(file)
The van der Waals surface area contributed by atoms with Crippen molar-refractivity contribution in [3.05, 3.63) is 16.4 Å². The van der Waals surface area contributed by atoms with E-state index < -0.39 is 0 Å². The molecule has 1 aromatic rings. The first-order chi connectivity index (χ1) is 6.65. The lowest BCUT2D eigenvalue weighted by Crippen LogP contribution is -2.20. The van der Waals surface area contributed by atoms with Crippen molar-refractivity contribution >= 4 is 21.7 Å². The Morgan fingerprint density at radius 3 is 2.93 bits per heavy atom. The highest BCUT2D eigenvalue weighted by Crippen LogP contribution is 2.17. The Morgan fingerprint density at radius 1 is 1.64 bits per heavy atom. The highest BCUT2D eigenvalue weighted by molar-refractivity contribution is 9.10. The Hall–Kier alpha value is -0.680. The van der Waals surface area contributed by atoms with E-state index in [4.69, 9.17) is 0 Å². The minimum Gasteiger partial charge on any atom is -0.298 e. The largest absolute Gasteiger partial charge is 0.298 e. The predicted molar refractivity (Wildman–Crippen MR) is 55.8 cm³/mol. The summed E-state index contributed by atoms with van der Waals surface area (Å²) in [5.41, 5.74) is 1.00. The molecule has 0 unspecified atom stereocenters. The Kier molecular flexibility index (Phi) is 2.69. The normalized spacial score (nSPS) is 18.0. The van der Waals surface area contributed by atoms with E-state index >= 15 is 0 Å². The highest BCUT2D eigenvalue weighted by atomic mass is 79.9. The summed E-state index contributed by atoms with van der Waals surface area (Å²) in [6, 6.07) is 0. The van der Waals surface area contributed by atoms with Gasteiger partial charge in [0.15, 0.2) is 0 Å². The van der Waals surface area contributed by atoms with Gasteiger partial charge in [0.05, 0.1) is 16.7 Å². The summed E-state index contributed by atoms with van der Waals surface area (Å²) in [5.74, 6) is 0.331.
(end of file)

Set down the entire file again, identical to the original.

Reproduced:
The van der Waals surface area contributed by atoms with Crippen molar-refractivity contribution in [3.05, 3.63) is 16.4 Å². The van der Waals surface area contributed by atoms with E-state index < -0.39 is 0 Å². The molecule has 1 aromatic rings. The first-order chi connectivity index (χ1) is 6.65. The lowest BCUT2D eigenvalue weighted by Crippen LogP contribution is -2.20. The van der Waals surface area contributed by atoms with Crippen molar-refractivity contribution >= 4 is 21.7 Å². The Morgan fingerprint density at radius 3 is 2.93 bits per heavy atom. The highest BCUT2D eigenvalue weighted by Crippen LogP contribution is 2.17. The Morgan fingerprint density at radius 1 is 1.64 bits per heavy atom. The highest BCUT2D eigenvalue weighted by molar-refractivity contribution is 9.10. The Hall–Kier alpha value is -0.680. The van der Waals surface area contributed by atoms with E-state index in [4.69, 9.17) is 0 Å². The minimum Gasteiger partial charge on any atom is -0.298 e. The largest absolute Gasteiger partial charge is 0.298 e. The predicted molar refractivity (Wildman–Crippen MR) is 55.8 cm³/mol. The summed E-state index contributed by atoms with van der Waals surface area (Å²) in [5.41, 5.74) is 1.00. The molecule has 0 unspecified atom stereocenters. The Kier molecular flexibility index (Phi) is 2.69. The normalized spacial score (nSPS) is 18.0. The van der Waals surface area contributed by atoms with E-state index >= 15 is 0 Å². The highest BCUT2D eigenvalue weighted by atomic mass is 79.9. The summed E-state index contributed by atoms with van der Waals surface area (Å²) in [6, 6.07) is 0. The van der Waals surface area contributed by atoms with Gasteiger partial charge in [0.15, 0.2) is 0 Å². The van der Waals surface area contributed by atoms with Gasteiger partial charge in [0.05, 0.1) is 16.7 Å². The summed E-state index contributed by atoms with van der Waals surface area (Å²) in [5.74, 6) is 0.331.